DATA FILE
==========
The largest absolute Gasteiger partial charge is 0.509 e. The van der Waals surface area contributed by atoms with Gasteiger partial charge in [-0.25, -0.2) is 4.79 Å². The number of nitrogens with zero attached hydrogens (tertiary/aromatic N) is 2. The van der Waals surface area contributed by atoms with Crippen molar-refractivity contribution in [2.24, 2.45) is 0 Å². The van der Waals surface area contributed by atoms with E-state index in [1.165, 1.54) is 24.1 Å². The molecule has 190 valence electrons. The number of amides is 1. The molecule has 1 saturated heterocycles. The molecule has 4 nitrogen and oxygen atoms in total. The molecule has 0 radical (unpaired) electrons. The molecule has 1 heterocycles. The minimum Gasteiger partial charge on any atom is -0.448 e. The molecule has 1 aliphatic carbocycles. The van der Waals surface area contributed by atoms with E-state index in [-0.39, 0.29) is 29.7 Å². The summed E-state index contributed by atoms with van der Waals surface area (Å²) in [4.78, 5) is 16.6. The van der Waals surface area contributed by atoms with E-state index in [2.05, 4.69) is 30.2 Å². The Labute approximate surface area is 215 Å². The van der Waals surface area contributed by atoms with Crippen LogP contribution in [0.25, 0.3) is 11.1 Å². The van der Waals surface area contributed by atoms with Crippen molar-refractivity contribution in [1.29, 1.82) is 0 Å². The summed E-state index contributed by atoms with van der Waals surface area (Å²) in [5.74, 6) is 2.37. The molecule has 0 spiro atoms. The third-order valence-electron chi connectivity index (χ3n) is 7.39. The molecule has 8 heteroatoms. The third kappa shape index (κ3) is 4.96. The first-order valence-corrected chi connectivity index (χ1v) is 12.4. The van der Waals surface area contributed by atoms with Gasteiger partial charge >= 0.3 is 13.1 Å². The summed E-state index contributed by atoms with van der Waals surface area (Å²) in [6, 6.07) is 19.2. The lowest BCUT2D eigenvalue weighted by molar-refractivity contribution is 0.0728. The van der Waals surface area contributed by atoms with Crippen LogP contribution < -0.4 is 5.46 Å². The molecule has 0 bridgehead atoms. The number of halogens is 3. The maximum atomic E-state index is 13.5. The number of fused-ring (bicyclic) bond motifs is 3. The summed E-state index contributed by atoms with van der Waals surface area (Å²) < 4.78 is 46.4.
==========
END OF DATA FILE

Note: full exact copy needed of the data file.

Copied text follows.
The largest absolute Gasteiger partial charge is 0.509 e. The van der Waals surface area contributed by atoms with Gasteiger partial charge in [-0.25, -0.2) is 4.79 Å². The number of nitrogens with zero attached hydrogens (tertiary/aromatic N) is 2. The van der Waals surface area contributed by atoms with Crippen molar-refractivity contribution in [2.24, 2.45) is 0 Å². The van der Waals surface area contributed by atoms with E-state index in [1.165, 1.54) is 24.1 Å². The molecule has 190 valence electrons. The number of amides is 1. The molecule has 1 saturated heterocycles. The molecule has 4 nitrogen and oxygen atoms in total. The molecule has 0 radical (unpaired) electrons. The molecule has 1 heterocycles. The minimum Gasteiger partial charge on any atom is -0.448 e. The molecule has 1 aliphatic carbocycles. The van der Waals surface area contributed by atoms with E-state index in [-0.39, 0.29) is 29.7 Å². The summed E-state index contributed by atoms with van der Waals surface area (Å²) in [4.78, 5) is 16.6. The van der Waals surface area contributed by atoms with E-state index in [2.05, 4.69) is 30.2 Å². The Labute approximate surface area is 215 Å². The van der Waals surface area contributed by atoms with Crippen LogP contribution in [0.25, 0.3) is 11.1 Å². The van der Waals surface area contributed by atoms with Crippen molar-refractivity contribution in [1.29, 1.82) is 0 Å². The summed E-state index contributed by atoms with van der Waals surface area (Å²) in [5.74, 6) is 2.37. The molecule has 0 spiro atoms. The third-order valence-electron chi connectivity index (χ3n) is 7.39. The molecule has 8 heteroatoms. The third kappa shape index (κ3) is 4.96. The first-order valence-corrected chi connectivity index (χ1v) is 12.4. The van der Waals surface area contributed by atoms with Gasteiger partial charge >= 0.3 is 13.1 Å². The summed E-state index contributed by atoms with van der Waals surface area (Å²) in [6, 6.07) is 19.2. The lowest BCUT2D eigenvalue weighted by molar-refractivity contribution is 0.0728. The van der Waals surface area contributed by atoms with Crippen LogP contribution < -0.4 is 5.46 Å². The molecule has 0 bridgehead atoms. The number of halogens is 3. The maximum atomic E-state index is 13.5. The number of fused-ring (bicyclic) bond motifs is 3. The summed E-state index contributed by atoms with van der Waals surface area (Å²) < 4.78 is 46.4.